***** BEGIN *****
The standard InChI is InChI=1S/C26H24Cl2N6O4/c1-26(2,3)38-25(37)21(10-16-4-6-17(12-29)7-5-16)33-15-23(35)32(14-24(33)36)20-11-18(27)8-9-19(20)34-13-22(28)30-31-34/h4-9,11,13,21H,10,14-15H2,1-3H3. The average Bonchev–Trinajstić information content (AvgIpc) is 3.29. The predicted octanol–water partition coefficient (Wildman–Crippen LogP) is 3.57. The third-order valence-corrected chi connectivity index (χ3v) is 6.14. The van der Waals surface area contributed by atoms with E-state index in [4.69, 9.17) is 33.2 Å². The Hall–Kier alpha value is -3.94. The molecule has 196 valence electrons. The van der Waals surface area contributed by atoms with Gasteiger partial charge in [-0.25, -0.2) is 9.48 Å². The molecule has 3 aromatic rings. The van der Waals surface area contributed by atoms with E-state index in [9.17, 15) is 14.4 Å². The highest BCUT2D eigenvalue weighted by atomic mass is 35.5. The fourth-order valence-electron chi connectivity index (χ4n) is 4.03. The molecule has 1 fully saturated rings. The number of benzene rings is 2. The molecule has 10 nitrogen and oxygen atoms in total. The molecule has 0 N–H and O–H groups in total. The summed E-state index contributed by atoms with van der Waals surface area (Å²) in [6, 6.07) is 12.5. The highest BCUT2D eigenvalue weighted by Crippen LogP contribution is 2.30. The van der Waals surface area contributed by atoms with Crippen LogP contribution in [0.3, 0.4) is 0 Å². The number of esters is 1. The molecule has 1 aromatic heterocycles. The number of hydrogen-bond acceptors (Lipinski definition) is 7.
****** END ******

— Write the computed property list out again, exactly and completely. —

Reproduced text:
The standard InChI is InChI=1S/C26H24Cl2N6O4/c1-26(2,3)38-25(37)21(10-16-4-6-17(12-29)7-5-16)33-15-23(35)32(14-24(33)36)20-11-18(27)8-9-19(20)34-13-22(28)30-31-34/h4-9,11,13,21H,10,14-15H2,1-3H3. The average Bonchev–Trinajstić information content (AvgIpc) is 3.29. The predicted octanol–water partition coefficient (Wildman–Crippen LogP) is 3.57. The third-order valence-corrected chi connectivity index (χ3v) is 6.14. The van der Waals surface area contributed by atoms with E-state index in [4.69, 9.17) is 33.2 Å². The Hall–Kier alpha value is -3.94. The molecule has 196 valence electrons. The van der Waals surface area contributed by atoms with Gasteiger partial charge in [-0.25, -0.2) is 9.48 Å². The molecule has 3 aromatic rings. The van der Waals surface area contributed by atoms with E-state index in [9.17, 15) is 14.4 Å². The highest BCUT2D eigenvalue weighted by atomic mass is 35.5. The fourth-order valence-electron chi connectivity index (χ4n) is 4.03. The molecule has 1 fully saturated rings. The number of benzene rings is 2. The molecule has 10 nitrogen and oxygen atoms in total. The molecule has 0 N–H and O–H groups in total. The summed E-state index contributed by atoms with van der Waals surface area (Å²) in [6, 6.07) is 12.5. The highest BCUT2D eigenvalue weighted by Crippen LogP contribution is 2.30. The van der Waals surface area contributed by atoms with Crippen LogP contribution in [0.3, 0.4) is 0 Å². The number of esters is 1. The molecule has 1 aromatic heterocycles. The number of hydrogen-bond acceptors (Lipinski definition) is 7.